Special Reports

Background to the Russia-Iran S-300 deal

Dmitry Shlapentokh

Will the long-delayed Russian supply of S-300 surface-to-air missiles to Iran ever near resolution? A large delegation of Iranian defence officials was in Moscow to attend the International Aviation and Space Salon (MAKS) air show in the last week of August. The show is held every two years at the Ramenskoye Airport 40km (25 miles) southeast of Moscow. The Iranian offi-cials also had discussions with their Russian counterparts about the delivery of the S-300 systems for which a contract was signed in 2007. Dmitry Shla-pentokh provides background to the Russia-Iran S-300 deal.

Special Reports

Is there an ideology of Bushism?

Eric Walberg

Until recently, Bushism referred only to George W. Bush’s infamous malaproprisms, such as “they misunderestimated me,” “make the pie higher.” As Americans gear up for the 2016 presidential elections, it is coming to mean something completely dif-ferent. Two dynasties are competing for the presidency. Hillary Clinton and Jeb Bush will most likely face off, the former the spouse of the popular Bill Clinton (1992–2000), the latter, the younger brother of the now reviled George Bush junior (2001–2008), herein Bush II — both sons of George H.W. Bush senior (vice presi-dent 1980–1987, president 1988–1991).

Letters To The Editor

Saudi genocide in Yemen

Zainab Hassan

When is genocide not called genocide? When the perpetrators are Americans, Israeli Zionists, and now, the Najdi Bedouins in illegal occupation of the Arabian Peninsula. The Najdi Bed-ouins’ (aka “Saudis”) attack on the residential neighborhood of Salah district in Yemen’s Ta’iz province killed 65 people on August 23. Those murdered in the latest “Saudi” onslaught were all civilians, mainly women and children.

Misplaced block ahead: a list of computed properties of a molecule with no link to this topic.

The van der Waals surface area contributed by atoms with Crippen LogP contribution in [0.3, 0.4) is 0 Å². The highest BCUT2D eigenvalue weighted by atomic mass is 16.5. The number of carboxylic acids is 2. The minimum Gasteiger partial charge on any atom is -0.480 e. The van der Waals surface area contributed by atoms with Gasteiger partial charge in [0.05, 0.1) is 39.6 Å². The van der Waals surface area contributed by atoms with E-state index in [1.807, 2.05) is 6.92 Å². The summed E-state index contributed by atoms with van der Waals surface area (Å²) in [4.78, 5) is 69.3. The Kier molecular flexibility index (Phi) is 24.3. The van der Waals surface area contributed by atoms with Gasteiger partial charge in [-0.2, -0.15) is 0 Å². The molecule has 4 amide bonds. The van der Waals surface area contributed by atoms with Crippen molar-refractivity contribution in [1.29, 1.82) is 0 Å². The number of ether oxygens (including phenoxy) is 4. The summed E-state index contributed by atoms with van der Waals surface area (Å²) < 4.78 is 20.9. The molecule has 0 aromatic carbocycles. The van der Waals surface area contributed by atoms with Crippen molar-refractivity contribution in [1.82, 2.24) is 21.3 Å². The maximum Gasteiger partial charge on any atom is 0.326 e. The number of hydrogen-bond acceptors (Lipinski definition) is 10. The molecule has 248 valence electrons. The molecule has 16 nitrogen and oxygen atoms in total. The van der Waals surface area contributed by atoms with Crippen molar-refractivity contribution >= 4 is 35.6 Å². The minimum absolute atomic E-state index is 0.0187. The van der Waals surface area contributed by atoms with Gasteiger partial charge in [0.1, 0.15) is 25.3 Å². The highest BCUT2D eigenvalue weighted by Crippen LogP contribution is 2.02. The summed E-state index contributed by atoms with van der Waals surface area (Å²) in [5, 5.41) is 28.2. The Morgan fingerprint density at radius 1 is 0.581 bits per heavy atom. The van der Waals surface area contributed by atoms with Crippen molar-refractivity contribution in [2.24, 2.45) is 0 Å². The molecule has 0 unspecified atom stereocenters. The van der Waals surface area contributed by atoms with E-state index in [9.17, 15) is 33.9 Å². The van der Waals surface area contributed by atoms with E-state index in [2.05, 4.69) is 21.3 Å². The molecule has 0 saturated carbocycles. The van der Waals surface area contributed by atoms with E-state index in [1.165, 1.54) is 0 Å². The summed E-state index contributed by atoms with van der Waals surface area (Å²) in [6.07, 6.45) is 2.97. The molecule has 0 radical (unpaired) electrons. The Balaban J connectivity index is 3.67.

Letters To The Editor

Speaking for the voiceless

Mohammed H. Siddiq

In “Saudi” Arabia, as soon as a dissident makes himself known, he disappears, never to be seen again.

Letters To The Editor

Erdogan’s unending follies

Ahmet Selahettin

Turkish President Recep Tayip Erdogan has disappointed many sincere Muslims. He emerged in Turkey under difficult circumstances and Muslims, especially members of the Islamic movement, had reposed high hopes in him but his policies vis-à-vis Iraq, Libya, and Syria have astonished and disappointed many. How could a leader who fought so tenaciously against the Turkish “deep state” — no mean feat — sud-denly fall to the level of an ordinary politician willing to sell his soul to the devil?

Letters To The Editor

Libya disaster

Salamat Ali Khan

Who is responsible for the mayhem in Libya and why is there little or no attention paid to the plight of the Libyan people in the media? The country no longer exists as a unitary state; there are fiefdoms created by warlords who are rampaging through parts of the country.

Letters To The Editor

Of terrorists

Ahmed Abdul Rahman

There are a lot of terrorists ravaging the Muslim world. Names like ISIS/ISIL (or Da‘ish) are well known. Previously we had al-Qaeda. There are others. Beyond the Levant, we have al-Shabab in Somalia and Boko Haram in Nigeria.